Image source: John Fielding on Flickr
The University of Oxford has announced provisional plans for Trinity term 2021 today, including a continuation of blanket residency requirement exemptions and self-certification of mitigating circumstances for extensions and late submissions of assessments.
In an email to students, the Pro-Vice-Chancellor (Education), Martin Williams, outlined plans for assessment and a proposed return to Oxford in Trinity term. However, the email also noted that much of these plans hinge on further university decisions and government decisions on the easing of the national lockdown.
For example, on assessment, Williams reiterated the University’s prior decision that most examinations will take place via Inspera, described as a “modern, flexible platform” for assessments. A decision on whether the few exams still planned to take place in person will go ahead is expected “in Week 8 of Hilary term.”
On residency next term, it was announced that “if you are able to return, we will strongly encourage you to return to Oxford in Trinity term to attend in-person teaching and practical work”. Similarly to assessment plans, though, this will be dependent on “Government guidance, which we expect to be published in the week beginning 22 February.”
Nonetheless, the University may offer further certainty on how examiners will take into account the variety of circumstances caused by Covid-19 when marking whole cohorts’ submissions. Perhaps the key feature of this advice to examiners from the University will be to “review average marks at paper level, and scale them to bring them more into line with expected outcomes and previous years’ results”.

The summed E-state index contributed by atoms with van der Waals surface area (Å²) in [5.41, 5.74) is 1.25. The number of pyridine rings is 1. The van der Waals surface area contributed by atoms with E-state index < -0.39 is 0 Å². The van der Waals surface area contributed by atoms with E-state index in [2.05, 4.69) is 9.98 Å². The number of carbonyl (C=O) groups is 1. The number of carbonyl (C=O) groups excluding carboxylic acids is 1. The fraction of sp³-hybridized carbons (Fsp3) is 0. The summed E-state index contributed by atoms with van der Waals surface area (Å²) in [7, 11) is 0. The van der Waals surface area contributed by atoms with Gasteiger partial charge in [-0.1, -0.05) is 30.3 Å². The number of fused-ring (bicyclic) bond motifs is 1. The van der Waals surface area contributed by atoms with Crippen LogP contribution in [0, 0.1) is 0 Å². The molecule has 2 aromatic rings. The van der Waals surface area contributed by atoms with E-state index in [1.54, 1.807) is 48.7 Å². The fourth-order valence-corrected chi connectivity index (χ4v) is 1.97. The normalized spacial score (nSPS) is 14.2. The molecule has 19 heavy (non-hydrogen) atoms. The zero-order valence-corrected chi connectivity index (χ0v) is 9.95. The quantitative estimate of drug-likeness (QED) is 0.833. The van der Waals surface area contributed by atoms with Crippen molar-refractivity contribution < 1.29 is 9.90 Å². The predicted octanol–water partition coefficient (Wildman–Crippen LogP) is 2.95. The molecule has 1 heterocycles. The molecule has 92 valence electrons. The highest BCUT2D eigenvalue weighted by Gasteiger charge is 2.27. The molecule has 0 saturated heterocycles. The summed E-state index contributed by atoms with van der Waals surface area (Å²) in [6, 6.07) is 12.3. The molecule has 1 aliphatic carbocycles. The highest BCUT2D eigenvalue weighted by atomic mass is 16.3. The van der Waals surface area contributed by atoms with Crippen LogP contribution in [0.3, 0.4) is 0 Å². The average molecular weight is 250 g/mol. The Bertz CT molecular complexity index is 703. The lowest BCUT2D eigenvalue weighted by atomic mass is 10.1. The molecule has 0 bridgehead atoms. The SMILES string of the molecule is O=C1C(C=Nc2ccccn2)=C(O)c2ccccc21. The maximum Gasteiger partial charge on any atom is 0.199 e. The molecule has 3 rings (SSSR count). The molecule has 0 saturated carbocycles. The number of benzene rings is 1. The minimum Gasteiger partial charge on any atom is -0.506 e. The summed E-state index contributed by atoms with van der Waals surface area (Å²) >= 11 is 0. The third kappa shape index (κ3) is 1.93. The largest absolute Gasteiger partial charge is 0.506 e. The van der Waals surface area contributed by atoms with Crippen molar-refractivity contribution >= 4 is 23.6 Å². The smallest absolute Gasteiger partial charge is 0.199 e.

With regards to mitigating circumstances, the statement from the University said that students will be able to “submit a statement along with some submitted work to describe the impact of lack of access to in-person resources or activities has had on your submission”. Students will also be able to self-certify applications for deadline extensions and submit mitigating circumstances forms directly to the University rather than through colleges as is the norm.
Oxford’s Student Union welcomed the update in a statement, noting that “it remains an incredibly tough time for students”. The SU says that it “welcome[s] the news that the residency requirement will not be in place for Trinity Term providing clarity to students” but will “remain committed to actively lobbying and working closely with the University to ensure students get the best student experience possible next term whether they are in Oxford or studying remotely”. The SU also described the changes made to assessment procedures as testament to the success of “our fair outcomes for students campaign” and thanked students “who have been supporting the campaign so far.”
Oxford’s position on the return of students so as to facilitate face-to-face teaching is not one shared by all universities across the United Kingdom, or one necessarily endorsed by education unions. St Andrews’s vice-chancellor told The Times today that, despite the possible easing of restrictions ahead, “we do not believe it will be to a degree sufficient to allow us to bring large numbers of students back to St Andrews and provide comprehensive in-person education”. Likewise, the London School of Economics has said “all compulsory teaching, learning and assessments will be delivered online” for the rest of the academic year.
Meanwhile, David Chivall, President of Oxford Universities and Colleges Union (UCU) told The Blue earlier this week that a “return to routine face-to-face teaching increases the risk of transmission of the coronavirus, including that of recent variants of concern against which vaccines may be less effective.”
The University’s Press Office has been contacted for comment.